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No Middle-Income Trap for China

The days of 10% annual growth for the Chinese economy have ended, as was inevitable. But there is good reason to believe that the real story is not the slowdown, but the shift in Chinese output from quantity to quality.

BEIJING – There has always been a fixation on Chinese economic growth. And with good reason. For a large economy, sustaining annual growth rates of 10% over several decades is unprecedented. And yet that’s exactly what China did from 1980 to 2011. But now the miracle is over. Since 2012, annual growth has slowed to 7.2%, and Premier Li Keqiang’s recent annual “work report” set a growth target of just 6-6.5% for 2019.

For the vast legions of China doubters, this is a “gotcha” moment. After all, the lower bound of the premier’s target implies a 40% deceleration from the “miracle” trend. This seems to vindicate warnings of the dreaded “middle-income trap” – the tendency of fast-growing developing economies to revert to a much weaker growth trajectory just when they get their first whiff of prosperity. The early work on this phenomenon was precise in terms of what to expect: as per capita income moved into the $16,000-$17,000 range (in 2005 dollars at purchasing power parity), a sustained growth deceleration of around 2.5 percentage points can be expected. With China having hit that income threshold in 2017, according to International Monetary Fund estimates, its post-2011 slowdown looks all the more ominous.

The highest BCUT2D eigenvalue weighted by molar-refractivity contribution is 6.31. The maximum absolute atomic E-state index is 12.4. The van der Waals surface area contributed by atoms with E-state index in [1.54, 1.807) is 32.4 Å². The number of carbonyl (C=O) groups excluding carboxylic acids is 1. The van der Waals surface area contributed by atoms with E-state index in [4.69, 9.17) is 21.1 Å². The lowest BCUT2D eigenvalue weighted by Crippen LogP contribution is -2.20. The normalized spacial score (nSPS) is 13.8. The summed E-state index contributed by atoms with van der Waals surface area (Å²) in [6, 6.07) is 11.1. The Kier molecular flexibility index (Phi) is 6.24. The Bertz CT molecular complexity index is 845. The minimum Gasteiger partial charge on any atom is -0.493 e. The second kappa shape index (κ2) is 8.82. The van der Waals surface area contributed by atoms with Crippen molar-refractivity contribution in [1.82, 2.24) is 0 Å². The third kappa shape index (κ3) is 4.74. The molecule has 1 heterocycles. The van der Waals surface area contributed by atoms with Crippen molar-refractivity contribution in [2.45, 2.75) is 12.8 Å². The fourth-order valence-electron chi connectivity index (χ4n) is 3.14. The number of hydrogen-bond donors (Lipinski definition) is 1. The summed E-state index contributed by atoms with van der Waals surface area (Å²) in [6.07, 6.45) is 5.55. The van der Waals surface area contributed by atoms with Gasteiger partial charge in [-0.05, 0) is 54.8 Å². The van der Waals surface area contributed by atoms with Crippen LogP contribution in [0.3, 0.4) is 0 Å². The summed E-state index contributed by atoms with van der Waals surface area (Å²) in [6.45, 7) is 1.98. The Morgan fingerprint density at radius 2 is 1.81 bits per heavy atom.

But one of the first things taught to economics graduate students, even back in my day, is to be wary of the perils of data mining. And the middle-income trap is a classic example of the pitfalls of endless number crunching. Give me a database and a powerful computer, and I can “validate” almost any economic relationship masquerading as an analytical conjecture. There are five key reasons to dismiss the now-widespread diagnosis that China is ensnared in the middle-income trap.